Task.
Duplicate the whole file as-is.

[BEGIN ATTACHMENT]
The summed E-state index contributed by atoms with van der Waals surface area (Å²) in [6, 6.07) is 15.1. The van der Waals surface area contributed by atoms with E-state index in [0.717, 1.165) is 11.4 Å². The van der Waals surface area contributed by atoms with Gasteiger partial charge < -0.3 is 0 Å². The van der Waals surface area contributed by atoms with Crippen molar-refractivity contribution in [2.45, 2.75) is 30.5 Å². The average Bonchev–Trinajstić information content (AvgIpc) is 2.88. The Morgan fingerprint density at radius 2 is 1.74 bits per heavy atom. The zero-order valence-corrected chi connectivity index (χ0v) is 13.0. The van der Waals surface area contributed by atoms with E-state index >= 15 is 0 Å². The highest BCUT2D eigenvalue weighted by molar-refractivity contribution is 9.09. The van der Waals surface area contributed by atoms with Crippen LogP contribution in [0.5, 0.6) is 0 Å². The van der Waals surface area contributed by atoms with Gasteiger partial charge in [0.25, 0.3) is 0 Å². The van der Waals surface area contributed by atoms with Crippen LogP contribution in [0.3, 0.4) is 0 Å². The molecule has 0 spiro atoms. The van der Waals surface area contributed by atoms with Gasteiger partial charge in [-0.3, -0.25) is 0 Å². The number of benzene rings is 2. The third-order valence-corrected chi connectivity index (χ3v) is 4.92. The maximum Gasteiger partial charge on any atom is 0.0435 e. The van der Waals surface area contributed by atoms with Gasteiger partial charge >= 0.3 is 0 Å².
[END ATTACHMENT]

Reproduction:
The summed E-state index contributed by atoms with van der Waals surface area (Å²) in [6, 6.07) is 15.1. The van der Waals surface area contributed by atoms with E-state index in [0.717, 1.165) is 11.4 Å². The van der Waals surface area contributed by atoms with Gasteiger partial charge < -0.3 is 0 Å². The van der Waals surface area contributed by atoms with Crippen molar-refractivity contribution in [2.45, 2.75) is 30.5 Å². The average Bonchev–Trinajstić information content (AvgIpc) is 2.88. The Morgan fingerprint density at radius 2 is 1.74 bits per heavy atom. The zero-order valence-corrected chi connectivity index (χ0v) is 13.0. The van der Waals surface area contributed by atoms with E-state index >= 15 is 0 Å². The highest BCUT2D eigenvalue weighted by molar-refractivity contribution is 9.09. The van der Waals surface area contributed by atoms with Crippen LogP contribution in [0.5, 0.6) is 0 Å². The van der Waals surface area contributed by atoms with Gasteiger partial charge in [0.25, 0.3) is 0 Å². The van der Waals surface area contributed by atoms with Crippen LogP contribution in [0.3, 0.4) is 0 Å². The molecule has 0 spiro atoms. The van der Waals surface area contributed by atoms with Gasteiger partial charge in [-0.3, -0.25) is 0 Å². The number of benzene rings is 2. The third-order valence-corrected chi connectivity index (χ3v) is 4.92. The maximum Gasteiger partial charge on any atom is 0.0435 e. The van der Waals surface area contributed by atoms with Gasteiger partial charge >= 0.3 is 0 Å².